From The Durango Herald (Dale Rodebaugh):
In the West, the snowpack of the winter 2014-15 is history, the Natural Resources Conservation Service said Friday.
“Across most of the West, snowpack isn’t just low – it’s gone,” NRCS hydrologist David Garen said in a release. “With some exceptions, this year’s snowmelt streamflow has already occurred.”
“The exceptions are northern Colorado, western Montana and southern Wyoming,” Garen said.
Garen could have included the southwest corner of Colorado where the snowpack isn’t great, but still exists.
Noah Newman at the Colorado Climate Center said the four basins in the region still have some snow.
As of May 1:
The San Juan Basin had 5.4 inches of snowpack, compared with the 30-year median of 15.4 inches (35 percent).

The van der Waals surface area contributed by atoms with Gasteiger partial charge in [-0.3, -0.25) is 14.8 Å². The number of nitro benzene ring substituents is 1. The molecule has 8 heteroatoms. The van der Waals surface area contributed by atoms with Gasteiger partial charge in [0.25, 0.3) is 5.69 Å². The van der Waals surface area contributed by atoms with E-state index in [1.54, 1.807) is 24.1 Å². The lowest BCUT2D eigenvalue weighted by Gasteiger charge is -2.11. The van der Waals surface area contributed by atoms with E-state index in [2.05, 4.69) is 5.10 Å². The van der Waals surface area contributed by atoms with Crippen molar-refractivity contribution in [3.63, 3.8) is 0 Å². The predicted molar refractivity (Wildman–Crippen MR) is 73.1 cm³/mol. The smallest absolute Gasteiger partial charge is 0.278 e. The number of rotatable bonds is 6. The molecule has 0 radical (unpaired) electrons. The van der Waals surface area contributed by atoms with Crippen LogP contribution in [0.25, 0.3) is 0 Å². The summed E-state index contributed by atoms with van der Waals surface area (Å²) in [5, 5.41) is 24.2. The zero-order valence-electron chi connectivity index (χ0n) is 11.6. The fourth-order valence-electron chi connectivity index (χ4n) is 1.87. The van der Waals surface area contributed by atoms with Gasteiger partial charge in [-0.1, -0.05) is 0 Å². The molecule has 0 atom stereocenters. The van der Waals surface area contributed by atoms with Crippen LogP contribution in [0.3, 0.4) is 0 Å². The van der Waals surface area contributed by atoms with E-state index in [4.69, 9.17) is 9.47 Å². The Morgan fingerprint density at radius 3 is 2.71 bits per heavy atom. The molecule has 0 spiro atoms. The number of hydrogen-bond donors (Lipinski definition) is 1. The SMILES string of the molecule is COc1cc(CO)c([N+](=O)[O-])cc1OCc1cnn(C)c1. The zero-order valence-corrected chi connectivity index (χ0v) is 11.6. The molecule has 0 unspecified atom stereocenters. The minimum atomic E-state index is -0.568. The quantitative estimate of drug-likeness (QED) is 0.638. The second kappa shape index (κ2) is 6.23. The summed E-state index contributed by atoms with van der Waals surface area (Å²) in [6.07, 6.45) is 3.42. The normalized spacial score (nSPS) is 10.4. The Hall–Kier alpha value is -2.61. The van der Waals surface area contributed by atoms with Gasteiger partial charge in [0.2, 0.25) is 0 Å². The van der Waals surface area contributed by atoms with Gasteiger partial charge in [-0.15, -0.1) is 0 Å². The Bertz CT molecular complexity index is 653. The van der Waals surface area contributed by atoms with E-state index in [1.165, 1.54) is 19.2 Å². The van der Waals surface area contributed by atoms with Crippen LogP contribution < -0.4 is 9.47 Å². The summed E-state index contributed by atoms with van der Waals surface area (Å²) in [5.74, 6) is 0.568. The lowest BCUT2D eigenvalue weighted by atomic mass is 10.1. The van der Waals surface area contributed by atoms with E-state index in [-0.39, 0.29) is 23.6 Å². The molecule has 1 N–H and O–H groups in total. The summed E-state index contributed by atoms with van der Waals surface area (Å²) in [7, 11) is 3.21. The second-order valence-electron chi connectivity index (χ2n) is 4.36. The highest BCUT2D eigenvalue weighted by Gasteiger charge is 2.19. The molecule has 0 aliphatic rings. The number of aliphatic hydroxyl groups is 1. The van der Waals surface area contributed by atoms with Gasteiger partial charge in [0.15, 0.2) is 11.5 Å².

The Animas Basin had 68 percent of the 30-year median – 7.4 inches compared with 11 inches.
In the San Miguel Basin, there were 4.6 inches of snow on the ground, compared with the 30-year median of 10.4 inches (44 percent).
The Dolores Basin is hurting – 0.7 inches compared with the 30-year median of 3 inches (23 percent).
It’s been a dry year for the Colorado River Basin, the NRCS statement said.
“Snowmelt inflow into Lake Powell Reservoir is estimated at 34 percent,” said hydrologist Cara McCarthy. “We forecast streamflow from current conditions. Spring and summer rain might relieve areas that are dry.”